27 April 2010

Death of the ETS

Lenore Taylor reports today in the Fairfax newspapers (see the SMH report here) that the Government has shelved its carbon emissions trading scheme for at least three years – which means for ever. Action on what then Opposition Leader Rudd declared to be “the greatest moral challenge of our time” has been adjourned sine die.

There will be much debate in the weeks ahead about when this initiative died. For my money, the ETS, and the whole governmental response to climate change, died the day Senator Wong, the Minister for Climate Change, declared that the Garnaut Report (at that stage yet to be completed) would be “just one input to the Government’s thinking”.

That was the day the starter’s gun punctured the air in the big race for the rent seekers to get in for their cut.

The Garnaut Review had immense credibility. It was established by the wall-to-wall Labor Premiers and Territory Chief Ministers, and the then Opposition Leader, who joined the panel of sponsors, became Prime Minister early in the days of the Review.  The man appointed to lead it, Professor Ross Garnaut, had enormous credibility throughout the community. Apart from his academic economic credentials, he had been, as Economic Adviser to Prime Minister Bob Hawke, a key figure in the economic reform ambitions and achievements of the Hawke-Keating era. He is well known to and highly regarded by big business, commands respect across party lines, and is himself the chairman of a significant gold mining company, Lihir Gold.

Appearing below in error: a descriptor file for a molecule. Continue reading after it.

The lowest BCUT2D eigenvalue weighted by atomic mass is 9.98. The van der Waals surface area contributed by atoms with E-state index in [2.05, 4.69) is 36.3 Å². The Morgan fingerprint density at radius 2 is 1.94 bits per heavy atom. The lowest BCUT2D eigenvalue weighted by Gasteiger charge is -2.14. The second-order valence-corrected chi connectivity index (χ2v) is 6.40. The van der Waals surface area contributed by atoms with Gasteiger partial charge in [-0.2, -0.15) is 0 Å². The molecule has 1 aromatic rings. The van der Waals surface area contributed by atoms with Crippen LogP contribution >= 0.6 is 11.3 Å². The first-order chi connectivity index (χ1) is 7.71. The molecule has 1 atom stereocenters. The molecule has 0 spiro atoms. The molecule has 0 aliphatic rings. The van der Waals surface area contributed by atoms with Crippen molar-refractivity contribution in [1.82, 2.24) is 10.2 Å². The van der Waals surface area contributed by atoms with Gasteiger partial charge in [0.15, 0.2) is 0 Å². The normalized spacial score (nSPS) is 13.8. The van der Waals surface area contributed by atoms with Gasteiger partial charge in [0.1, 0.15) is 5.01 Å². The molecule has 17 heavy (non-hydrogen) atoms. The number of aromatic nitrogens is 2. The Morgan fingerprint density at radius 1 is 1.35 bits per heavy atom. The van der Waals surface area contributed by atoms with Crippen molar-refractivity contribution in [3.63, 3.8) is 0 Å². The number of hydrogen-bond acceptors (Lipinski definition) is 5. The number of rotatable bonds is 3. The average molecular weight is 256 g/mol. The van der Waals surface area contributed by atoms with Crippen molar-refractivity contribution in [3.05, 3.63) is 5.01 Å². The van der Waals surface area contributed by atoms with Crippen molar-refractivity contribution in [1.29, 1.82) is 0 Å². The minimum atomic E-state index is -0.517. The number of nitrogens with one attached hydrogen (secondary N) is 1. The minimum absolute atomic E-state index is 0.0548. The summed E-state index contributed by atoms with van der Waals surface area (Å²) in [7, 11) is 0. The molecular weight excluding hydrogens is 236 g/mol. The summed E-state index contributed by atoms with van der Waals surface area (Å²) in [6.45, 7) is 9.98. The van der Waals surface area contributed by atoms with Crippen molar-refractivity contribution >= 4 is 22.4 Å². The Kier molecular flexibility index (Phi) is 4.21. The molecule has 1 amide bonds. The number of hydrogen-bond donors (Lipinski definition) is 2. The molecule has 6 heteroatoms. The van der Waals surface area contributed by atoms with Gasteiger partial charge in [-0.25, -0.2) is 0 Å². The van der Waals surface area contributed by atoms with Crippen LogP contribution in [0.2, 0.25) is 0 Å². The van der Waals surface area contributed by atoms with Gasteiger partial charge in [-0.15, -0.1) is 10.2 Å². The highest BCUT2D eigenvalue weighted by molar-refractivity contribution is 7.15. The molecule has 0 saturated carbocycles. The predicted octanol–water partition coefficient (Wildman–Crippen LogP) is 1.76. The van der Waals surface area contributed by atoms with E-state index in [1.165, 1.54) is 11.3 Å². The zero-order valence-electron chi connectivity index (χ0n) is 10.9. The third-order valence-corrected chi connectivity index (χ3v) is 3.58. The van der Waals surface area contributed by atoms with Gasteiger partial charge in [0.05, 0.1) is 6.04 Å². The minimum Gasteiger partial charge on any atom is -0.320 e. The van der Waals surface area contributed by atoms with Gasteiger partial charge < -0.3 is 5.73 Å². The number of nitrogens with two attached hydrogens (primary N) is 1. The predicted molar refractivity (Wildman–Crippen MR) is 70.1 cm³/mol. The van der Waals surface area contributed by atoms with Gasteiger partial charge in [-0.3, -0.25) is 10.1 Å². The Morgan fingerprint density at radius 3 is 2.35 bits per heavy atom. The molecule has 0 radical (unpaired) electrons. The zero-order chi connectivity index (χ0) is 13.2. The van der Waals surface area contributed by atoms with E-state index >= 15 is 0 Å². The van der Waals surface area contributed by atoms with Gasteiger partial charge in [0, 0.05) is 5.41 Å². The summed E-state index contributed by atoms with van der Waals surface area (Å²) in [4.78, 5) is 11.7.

He consulted widely, gave everyone an opportunity to have their say, and produced a report that is one of the better pieces of public policy formulation that I have seen in my forty years in the game.  If the Government had stuck to the Garnaut script, it could have pressured everyone to come on board on the grounds that everyone had had their say and the Garnaut Review laid out the most economically efficient way to achieve what the science dictated needed to be done. The opportunity was there for the Government to get everyone into the cart, and it has been squandered.

Senator Wong, evidently a person for whom politics is just about doing deals (who cares about science or economics, what have they got to do with it?) took this robust and healthy calf, slit a vein, and threw it into the Orinoco, so that we could all watch the piranha with their sharp little teeth snatch everything they could until there was nothing left but the bones.

As Garnaut himself ruefully remarked, this is one of the worst examples of public policy making in recent memory.

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